Closing “injunction gap”
Corresponding application of Act on the Protection of Trade Secrets
Official hearings, oral proceedings and hearings of witnesses via videoconference
Extension of period for Patent Cooperation Treaty applications to enter national phase
On 17 August 2021, the Second Act of the Simplification and Modernisation of the Patent Act was published. This article highlights some of the important amendments that it delivered.
The Act entered into force on 18 August 2021 but some of its amendments that require adjustments to the IT systems of the German Patent and Trademark Office (GPTO) will enter into force on 1 May 2022. The Act’s general objective was to ensure effective and balanced levels of IP right protection, and – with a view to advanced digitalisation – to simplify procedures, clarify provisions of existing law and delete superfluous or obsolete regulations. Individual aspects of existing law were intended to be optimised and modernised in order to align national procedures with international standards.
One of the most extensively discussed amendments is the change to section 139 of the Patent Act, which now includes an examination of the proportionality of injunctive relief in infringement proceedings. The incentive for including this stipulation was to fend off unreasonable claims of non-practising entities (known as “patent trolls”). In particular, each individual case must be reviewed to conclude whether the right to injunctive relief would lead to an unreasonable hardship not justified by the exclusive right. The requirement of good faith and any interests of third parties must also be taken into account. On the other hand, to compensate for this limitation of the right to injunctive relief, the right to damages for the patent proprietor now includes a compensatory claim in the form of appropriate compensation.
Although it remains to be seen how the new regulation will develop in the future, it seems that no paradigm shift will occur. Injunctive relief will remain the rule; the provision of section 139 of the Patent Act is only an exception. Essentially, the corrective already existed in accordance with the case law of the Federal Supreme Court(1) and has now only been codified. However, some aspects of the new section 139 differ from the previous situation. Firstly, the interests of third parties will be taken into account with a lower threshold than that for a compulsory licence. Further, the framework for exceptional cases is newly defined and provides leeway for future developments to take place. The consideration of the circumstances of individual cases is left to the jurisdiction. The new law deliberately refrains from specifying concrete legal consequences for case constellations in detail.
The preparatory discussion to the law mentions the following exemplary aspects that may have to be assessed in the context of the individual assessment of proportionality.
Interest of patentee in injunction
If the patent infringer sets out special circumstances that may justify unjustified hardship, it may be exceptionally relevant for an overall assessment of the circumstances if the proprietor of the patent is primarily concerned with the monetisation of rights and not with the execution of inventions as an expression of the innovative function of the patent system. The latter is usually the case with pure patent exploiters. However, the mere fact that the patentee does not use the patent through its own or licensed production is not sufficient for granting a period for conversion and use; such a situation is therefore not necessarily to be taken into account to the detriment of the patentee. This is because injunctive relief can also be a necessary corrective measure in the patent legal system if, for example, individual inventors or universities exploit their rights with the help of third parties.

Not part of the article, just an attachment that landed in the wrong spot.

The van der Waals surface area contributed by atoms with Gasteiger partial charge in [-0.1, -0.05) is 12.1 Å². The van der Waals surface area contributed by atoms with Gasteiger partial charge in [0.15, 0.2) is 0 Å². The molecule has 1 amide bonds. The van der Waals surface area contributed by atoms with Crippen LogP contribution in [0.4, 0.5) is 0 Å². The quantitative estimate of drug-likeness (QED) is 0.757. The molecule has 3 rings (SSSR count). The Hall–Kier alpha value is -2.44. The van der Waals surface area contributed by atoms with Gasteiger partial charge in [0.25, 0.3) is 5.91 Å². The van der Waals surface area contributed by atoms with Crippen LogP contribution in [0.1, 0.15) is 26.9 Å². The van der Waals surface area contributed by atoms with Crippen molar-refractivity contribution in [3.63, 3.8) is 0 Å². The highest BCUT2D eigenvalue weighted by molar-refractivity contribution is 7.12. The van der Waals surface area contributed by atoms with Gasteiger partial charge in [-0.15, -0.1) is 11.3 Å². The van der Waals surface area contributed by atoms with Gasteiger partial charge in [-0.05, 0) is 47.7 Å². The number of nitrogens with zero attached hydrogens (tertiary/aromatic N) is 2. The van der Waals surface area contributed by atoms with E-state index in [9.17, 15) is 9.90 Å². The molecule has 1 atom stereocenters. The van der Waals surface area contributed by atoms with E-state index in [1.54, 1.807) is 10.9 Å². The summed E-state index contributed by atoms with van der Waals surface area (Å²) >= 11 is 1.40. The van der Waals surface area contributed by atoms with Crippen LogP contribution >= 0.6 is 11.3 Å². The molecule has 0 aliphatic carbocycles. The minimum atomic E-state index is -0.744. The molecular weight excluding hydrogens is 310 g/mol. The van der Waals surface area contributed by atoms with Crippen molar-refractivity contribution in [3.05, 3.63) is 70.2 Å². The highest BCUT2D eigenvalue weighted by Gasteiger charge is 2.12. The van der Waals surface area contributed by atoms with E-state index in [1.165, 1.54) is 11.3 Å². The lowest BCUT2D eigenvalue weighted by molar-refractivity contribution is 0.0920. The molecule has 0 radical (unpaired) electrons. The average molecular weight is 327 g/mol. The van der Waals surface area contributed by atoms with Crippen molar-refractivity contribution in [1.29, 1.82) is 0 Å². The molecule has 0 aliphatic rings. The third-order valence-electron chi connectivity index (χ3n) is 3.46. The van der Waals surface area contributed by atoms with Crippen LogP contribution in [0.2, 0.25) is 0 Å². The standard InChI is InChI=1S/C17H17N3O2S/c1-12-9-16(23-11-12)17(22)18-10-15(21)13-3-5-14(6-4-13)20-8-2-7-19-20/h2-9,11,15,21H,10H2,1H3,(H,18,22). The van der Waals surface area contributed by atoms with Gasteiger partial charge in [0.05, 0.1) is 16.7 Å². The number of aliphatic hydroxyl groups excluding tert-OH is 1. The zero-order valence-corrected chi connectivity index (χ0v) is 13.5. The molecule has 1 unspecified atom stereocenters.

Economic effects of injunction
A limitation of the effect of the patent by granting a period of use can be justified if the economic consequences of the immediate compliance with the injunction affect and disadvantage the infringer in the individual case to a particularly high degree due to special circumstances beyond the impairments associated with its general pronouncement. In this respect, it may be of particular importance if the infringer would suffer exceptionally great damage from the enforcement of the claim for injunctive relief because, for example, at the time of the enforcement of the claim, substantial investments had already been made in the development and manufacture of a product and these consequences would be completely disproportionate to the value of the infringed patent. This may be particularly relevant where there are long research and development periods.
The increasing complexity of many products has resulted in end products often containing a large number of patented components, particularly in industries such as the electronics, telecoms, IT and automotive industries. Here, too, it is necessary to weigh up in the context of an overall assessment of the circumstances whether an unconditional prohibition would have serious and – with regard to the generally overriding interests of the proprietor of the patent – disproportionate economic effects on the entire business operations of the patent infringer.
Subjective elements may also have to be reviewed in the context of the overall assessment of the circumstances. In this context, the nature and extent of the infringer’s fault is of particular importance – that is, whether it has taken possible and reasonable precautions to avoid infringement (eg, by means of an appropriate freedom to operate analysis). In addition, the question of whether the infringer has made sufficient efforts to obtain a licence agreement may also become relevant. On the part of the patent holder, disloyalty could play a role. This would be conceivable, for example, if the proprietor of the patent deliberately waited until the infringer had made considerable investments before asserting the claim for injunctive relief even though there had been a possibility of asserting the claim earlier.